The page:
“Je suis ravie lorsque Madame X m’invite. Elle fait tellement bien la cuisine. »
(I am thrilled when Madame X invites me over. She is such a good cook.)

But filtered through my anxiety, it came out like this:
“Je suis ravissante lorsque Madame X m’invite. Elle fait tellement bien la cuisine.
(I am ravishing when Madame X invites me over. She is such a good cook).

Yep. Anytime I get an invitation from Madame X, I always put on full makeup and get my hair done. You must look ravishing when going to eat a fine meal.

During my married life, I lived in the 16th arrondissement. (Le seizième.) One Sunday my then-husband wanted to see what time mass was held at the local church. He asked me to call the diocese to check out mass hours: “Appelle le diocèse”. What did I hear? “Appelle Dieu-seize”. "(Call God-sixteen".) I thought that perhaps there was a direct line to God from the 16th arrondissement; you just had to dial 16 to access Him.  (Upon reflection, and considering the tendency towards haughtiness that pervades that arrondissement, I suspect the residents of the 16th do think they have a dedicated channel to God.)

Then there was the time I confused “aujourd’hui” (today) with “au revoir” (goodbye). Or the time I told someone that the place they were looking for was located on the Quai Branlé (the masturbating banks) instead of the Quai Branly (a proper name).

I’ve embarrassed myself plenty on a linguistic level during my time as an expat. But as I used to tell my students, you have to check your pride at the door if you want to learn a language well.  If you aren't making mistakes---hugely embarassing mistakes--you aren't speaking enough.

samedi 3 mars 2012

What next? Making us all buy an Easter Ham?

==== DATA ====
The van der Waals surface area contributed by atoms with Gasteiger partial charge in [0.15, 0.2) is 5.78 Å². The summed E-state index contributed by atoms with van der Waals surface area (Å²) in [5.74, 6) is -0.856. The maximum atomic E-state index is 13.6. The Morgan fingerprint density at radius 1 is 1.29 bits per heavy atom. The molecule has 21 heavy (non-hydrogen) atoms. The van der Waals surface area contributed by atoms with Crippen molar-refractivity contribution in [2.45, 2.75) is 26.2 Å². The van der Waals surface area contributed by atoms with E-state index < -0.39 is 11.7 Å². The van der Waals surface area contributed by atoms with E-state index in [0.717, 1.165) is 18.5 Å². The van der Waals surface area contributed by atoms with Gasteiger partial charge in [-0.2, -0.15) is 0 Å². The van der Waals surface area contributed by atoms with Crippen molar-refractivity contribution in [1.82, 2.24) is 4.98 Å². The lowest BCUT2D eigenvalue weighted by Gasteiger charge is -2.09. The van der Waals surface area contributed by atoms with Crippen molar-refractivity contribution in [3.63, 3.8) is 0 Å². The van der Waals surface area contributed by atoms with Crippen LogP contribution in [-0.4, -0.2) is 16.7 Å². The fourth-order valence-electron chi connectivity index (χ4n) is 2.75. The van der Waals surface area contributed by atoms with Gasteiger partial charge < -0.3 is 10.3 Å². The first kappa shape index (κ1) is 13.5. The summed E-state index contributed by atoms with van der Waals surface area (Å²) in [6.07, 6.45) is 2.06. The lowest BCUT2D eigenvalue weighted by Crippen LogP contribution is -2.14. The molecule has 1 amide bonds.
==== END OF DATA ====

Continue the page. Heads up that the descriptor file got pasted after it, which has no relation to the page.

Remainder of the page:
On July 1, 2012, France will require all drivers to have an unused breath-alcohol test in their glovebox.
T he government's assumption that we all drink alcohol is offensive. The government's assumption that we all have the sense when drunk to actually test our alcohol levels is frighteningly ignorant.

 I doubt this new law has much to do with keeping people safe on the roads. Think about it. How would having an unused breath-alcohol test in your glove box prevent an accident? (If the cop pulling you over finds the kit used, or no kit at all, the fine is the same: 17 euros.) Now, if the law required you to have TWO breathalyzers in the car, that would make sense! Ideally, after a fine meal or an evening at a club, you’d use one test, come up sober, and take the wheel. If the cop pulled you over, you’d show the second, unused test.

 If France were truly concerned with keeping its citizens safe, it would put into place immediately the Loi Morange, the proposed law requiring landlords and homeowners to install smoke detectors in their dwellings. With 10,000 people perishing in household fires in France each year (compared with 4,000 road fatalities per annum) I cannot understand why the government has set the date for the Loi Morange to go into effect in July of 2015. Why such a long leadtime for something so inexpensive and so effective? Why no leadtime for this breathalyzer law?

Something is rotten in Denmark, er, France. Could it be that this breathalyzer law is less about keeping us safe and more about subtly snubbing the part of the French population that doesn’t drink? Another slight to the Muslims? (Oh, and the Mormons, too, although they only represent 0.05167 of the population here.) Can you imagine how the practicing Muslim must feel about being required to purchase and carry around an instrument he will never, ever need?

This law is as thoughtless as the weather girl announcing the Saint’s Day on the nightly news, or the ubiquitous fish on the Friday lunch special at every restaurant in this country. Hello? We are not all drinkers nor Catholics. If you require all of us to have this device in our cars as of July 1st, you should distribute it for free.